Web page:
Registration and virtual orientation
Orientation remarks from Key Media
Panel discussion: Sharing responsibility: Addressing COVID’s disproportionate impact on women in the legal profession
COVID-19 has disproportionately impacted women in the legal profession, furthering inequities after years of progress. The ability of the industry to limit the fallout will depend on how effectively it responds with changes to workplace models, policies and internal practices. What are some of the cultural and structural barriers that have inhibited progress and may have been exacerbated by the pandemic? What are the critical lessons and success stories that could be carried past the pandemic to drive future positive change and promote true equality?
- The unique challenges faced by female lawyers because of changes made during the pandemic
- Identifying and evaluating how the industry has responded during this crisis to better accommodating and supporting women
- Has the pandemic impacted efforts to reduce inequities for female and racialized lawyers?
- Lessons learned that can be applied post-pandemic to improve pathways to advancement
National Group Head, Clients, Sectors & New Services, Borden Ladner Gervais LLP
Partner, Lerners LLP
General Counsel, Secretary of the Board of Governors, and University Privacy Officer, Ryerson University
Partner, Dentons Global Client Development
President, Women's Law Association of Ontario, Partner, Wood Gold LLP
Opportunity in Crisis: The Power of Female Leadership
In examining periods of crises from the political, health, and financial sectors, there is empirical and anecdotal evidence to suggest that female leadership is associated with improved outcomes. How can we use these lessons and successes to meet new challenges impacting the legal industry? Does the current crisis offer an opportunity to establish that female leadership, especially in the law, is necessary for continued progress?
- Barriers vs. Opportunities: Focusing on the latter without diminishing the reality of the former
- Considering the benefits of the relational leadership model
- Diversity requires equity – substantive progress needs focused leadership
- The “glass cliff” problem and the role of allies
Networking coffee break
Panel discussion: Strategies for boundary setting at home and in the office
One of the greatest challenges of working virtually has been the blurring of boundaries between the work environment and your personal home space. Although remote work has brought many benefits, such as flexible workdays, for many it has also increased stress loads and decreased overall performance. What are some practical ways to maintain a better work-life balance? How can you set expectations in advance and better advocate for yourself?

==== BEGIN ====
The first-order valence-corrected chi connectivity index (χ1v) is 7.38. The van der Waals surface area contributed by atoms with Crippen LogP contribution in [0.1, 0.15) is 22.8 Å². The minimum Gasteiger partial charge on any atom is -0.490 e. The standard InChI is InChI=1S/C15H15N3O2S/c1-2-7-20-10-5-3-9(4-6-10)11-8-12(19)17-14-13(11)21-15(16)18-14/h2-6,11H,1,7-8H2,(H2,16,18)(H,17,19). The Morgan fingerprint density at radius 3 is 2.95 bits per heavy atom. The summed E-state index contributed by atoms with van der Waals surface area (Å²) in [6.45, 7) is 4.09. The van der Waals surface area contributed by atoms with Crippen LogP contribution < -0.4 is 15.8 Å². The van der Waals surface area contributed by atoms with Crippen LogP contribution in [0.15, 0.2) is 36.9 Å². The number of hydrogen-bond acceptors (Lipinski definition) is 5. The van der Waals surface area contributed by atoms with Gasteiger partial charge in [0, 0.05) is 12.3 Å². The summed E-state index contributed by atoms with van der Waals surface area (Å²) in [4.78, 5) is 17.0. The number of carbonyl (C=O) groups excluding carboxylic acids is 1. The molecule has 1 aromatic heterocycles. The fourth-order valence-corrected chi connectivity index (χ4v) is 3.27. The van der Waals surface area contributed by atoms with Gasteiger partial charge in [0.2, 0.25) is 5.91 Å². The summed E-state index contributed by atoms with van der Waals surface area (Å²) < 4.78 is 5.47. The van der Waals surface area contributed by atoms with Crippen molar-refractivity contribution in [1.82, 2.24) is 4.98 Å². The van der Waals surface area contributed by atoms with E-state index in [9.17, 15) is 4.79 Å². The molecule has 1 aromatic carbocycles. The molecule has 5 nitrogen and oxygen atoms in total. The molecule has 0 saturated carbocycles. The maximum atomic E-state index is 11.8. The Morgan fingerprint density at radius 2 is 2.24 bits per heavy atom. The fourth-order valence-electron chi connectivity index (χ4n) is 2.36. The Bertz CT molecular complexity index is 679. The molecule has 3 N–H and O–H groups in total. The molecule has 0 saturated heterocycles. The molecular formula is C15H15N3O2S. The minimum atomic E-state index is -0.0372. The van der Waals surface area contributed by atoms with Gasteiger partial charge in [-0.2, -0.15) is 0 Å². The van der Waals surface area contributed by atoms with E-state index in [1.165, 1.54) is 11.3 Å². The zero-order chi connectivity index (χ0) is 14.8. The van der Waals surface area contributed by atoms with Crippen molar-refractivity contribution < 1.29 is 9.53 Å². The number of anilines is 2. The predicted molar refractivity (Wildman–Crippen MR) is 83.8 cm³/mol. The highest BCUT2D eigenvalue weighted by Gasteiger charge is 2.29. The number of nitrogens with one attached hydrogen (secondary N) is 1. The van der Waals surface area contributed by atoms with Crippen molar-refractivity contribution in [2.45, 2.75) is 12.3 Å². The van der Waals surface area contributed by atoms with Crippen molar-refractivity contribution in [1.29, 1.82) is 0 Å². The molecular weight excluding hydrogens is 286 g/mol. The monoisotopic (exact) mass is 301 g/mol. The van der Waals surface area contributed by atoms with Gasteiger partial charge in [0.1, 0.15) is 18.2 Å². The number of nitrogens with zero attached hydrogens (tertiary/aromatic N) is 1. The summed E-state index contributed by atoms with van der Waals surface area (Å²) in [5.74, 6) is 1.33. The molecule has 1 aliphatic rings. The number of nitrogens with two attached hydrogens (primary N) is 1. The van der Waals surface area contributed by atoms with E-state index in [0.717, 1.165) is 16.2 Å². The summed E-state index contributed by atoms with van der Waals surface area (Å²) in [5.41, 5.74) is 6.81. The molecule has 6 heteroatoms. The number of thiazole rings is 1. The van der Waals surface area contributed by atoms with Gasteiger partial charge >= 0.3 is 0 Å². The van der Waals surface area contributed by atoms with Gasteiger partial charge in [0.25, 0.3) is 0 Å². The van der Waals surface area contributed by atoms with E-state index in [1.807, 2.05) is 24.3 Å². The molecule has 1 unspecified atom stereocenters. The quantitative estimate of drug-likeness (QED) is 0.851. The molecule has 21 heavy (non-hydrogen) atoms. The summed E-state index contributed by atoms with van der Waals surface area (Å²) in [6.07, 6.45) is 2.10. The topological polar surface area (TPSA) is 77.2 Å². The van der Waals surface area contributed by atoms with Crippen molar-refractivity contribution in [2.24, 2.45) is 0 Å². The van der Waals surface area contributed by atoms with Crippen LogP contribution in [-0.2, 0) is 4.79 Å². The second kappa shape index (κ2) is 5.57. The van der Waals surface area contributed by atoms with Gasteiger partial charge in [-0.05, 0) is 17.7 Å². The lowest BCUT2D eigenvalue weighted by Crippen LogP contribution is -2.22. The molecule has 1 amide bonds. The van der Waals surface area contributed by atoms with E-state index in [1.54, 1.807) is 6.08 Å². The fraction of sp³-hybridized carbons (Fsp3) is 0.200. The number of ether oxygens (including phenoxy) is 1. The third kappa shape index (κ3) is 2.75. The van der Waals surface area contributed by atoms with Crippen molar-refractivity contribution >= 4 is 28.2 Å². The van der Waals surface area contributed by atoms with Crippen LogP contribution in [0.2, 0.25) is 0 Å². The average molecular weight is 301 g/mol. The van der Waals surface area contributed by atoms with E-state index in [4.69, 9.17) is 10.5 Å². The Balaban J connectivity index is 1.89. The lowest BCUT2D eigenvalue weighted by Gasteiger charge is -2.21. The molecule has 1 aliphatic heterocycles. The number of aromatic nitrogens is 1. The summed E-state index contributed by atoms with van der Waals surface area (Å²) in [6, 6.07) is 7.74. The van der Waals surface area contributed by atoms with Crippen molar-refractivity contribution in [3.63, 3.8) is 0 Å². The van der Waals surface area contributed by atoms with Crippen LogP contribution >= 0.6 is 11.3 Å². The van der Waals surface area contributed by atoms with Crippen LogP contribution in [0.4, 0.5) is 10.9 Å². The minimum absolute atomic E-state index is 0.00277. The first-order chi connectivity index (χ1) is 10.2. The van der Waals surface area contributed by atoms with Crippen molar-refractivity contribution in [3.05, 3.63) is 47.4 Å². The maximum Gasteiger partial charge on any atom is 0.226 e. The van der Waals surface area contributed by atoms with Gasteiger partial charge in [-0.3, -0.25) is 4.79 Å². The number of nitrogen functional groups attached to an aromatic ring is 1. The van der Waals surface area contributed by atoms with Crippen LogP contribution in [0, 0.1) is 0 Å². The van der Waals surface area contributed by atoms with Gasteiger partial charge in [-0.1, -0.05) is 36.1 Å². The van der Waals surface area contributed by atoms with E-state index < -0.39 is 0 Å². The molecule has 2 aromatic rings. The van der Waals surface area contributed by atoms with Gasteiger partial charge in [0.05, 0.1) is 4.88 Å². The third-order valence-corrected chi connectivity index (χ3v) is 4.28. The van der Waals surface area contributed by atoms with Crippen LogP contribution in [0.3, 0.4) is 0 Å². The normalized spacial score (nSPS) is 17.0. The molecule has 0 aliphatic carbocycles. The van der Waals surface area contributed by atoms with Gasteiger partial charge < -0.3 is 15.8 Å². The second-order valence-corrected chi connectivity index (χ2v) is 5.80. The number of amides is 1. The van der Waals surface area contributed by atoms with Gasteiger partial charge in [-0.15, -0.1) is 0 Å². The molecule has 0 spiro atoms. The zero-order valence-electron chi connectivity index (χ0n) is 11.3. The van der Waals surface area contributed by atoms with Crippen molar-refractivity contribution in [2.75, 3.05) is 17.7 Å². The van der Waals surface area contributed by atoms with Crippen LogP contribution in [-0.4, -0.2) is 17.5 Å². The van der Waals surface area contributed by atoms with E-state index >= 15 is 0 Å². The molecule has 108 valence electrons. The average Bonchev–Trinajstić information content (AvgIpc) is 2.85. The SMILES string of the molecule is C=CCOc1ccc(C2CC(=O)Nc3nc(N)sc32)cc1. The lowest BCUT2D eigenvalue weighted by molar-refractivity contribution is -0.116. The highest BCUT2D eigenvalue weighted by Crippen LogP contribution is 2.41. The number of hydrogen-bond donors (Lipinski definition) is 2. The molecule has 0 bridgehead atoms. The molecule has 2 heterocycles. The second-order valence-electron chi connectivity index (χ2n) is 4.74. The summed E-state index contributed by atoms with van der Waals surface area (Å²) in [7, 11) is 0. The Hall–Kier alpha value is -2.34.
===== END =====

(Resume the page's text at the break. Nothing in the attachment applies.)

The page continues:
- Setting realistic expectations with clients and colleagues to communicate boundaries
- Practical ideas and tips for ensuring your boundaries are respected
- How firm leadership and practices are adapting to better support women
- How to have difficult conversations and stay true to your work-life balance goals
Partner, Cassels Brock & Blackwell LLP
Partner, Pallett Valo LLP
Staff Clinician, Homewood Health
Chief Legal Officer, Metrolinx
The collection and tracking of internal data are critical to measuring a firm’s performance in terms of diversity, equity and inclusion efforts, and whether its policy and practice changes have been effective at achieving positive outcomes. What are some of the ways data and information can be used to track progress, and what are their limits? What role does leadership have in ensuring that the use of data aligns with a firm’s goals? How can firms improve their data transparency?
Chief Equity, Diversity and Inclusion Officer, Fasken
Solo practice management is an opportunity to chart your own course, carve out a niche, or have more autonomy and flexibility. It can empower you to set, determine and thrive under your own terms and values, free from potential institutional and cultural biases. Yet starting a solo practice can be intimidating, isolating and financially risky. Join us to hear a success story of a solo practitioner.
Founder & Principal Lawyer, Lex Integra Professional Corporation
Panel discussion: Practical tactics for ensuring visibility, inclusion and recognition in a hybrid work setting
Virtual offices, flexible workspaces and non-traditional hours are trends in the legal industry that will continue well past the pandemic. Although advantageous in terms of flexibility, they can create additional challenges when colleagues, work teams and management are more dispersed. Further, working remotely may impact business development opportunities, career advancement and the potential for leadership roles. What are some practical ideas and tactics to ensure you stay visible and recognized in the remote legal landscape?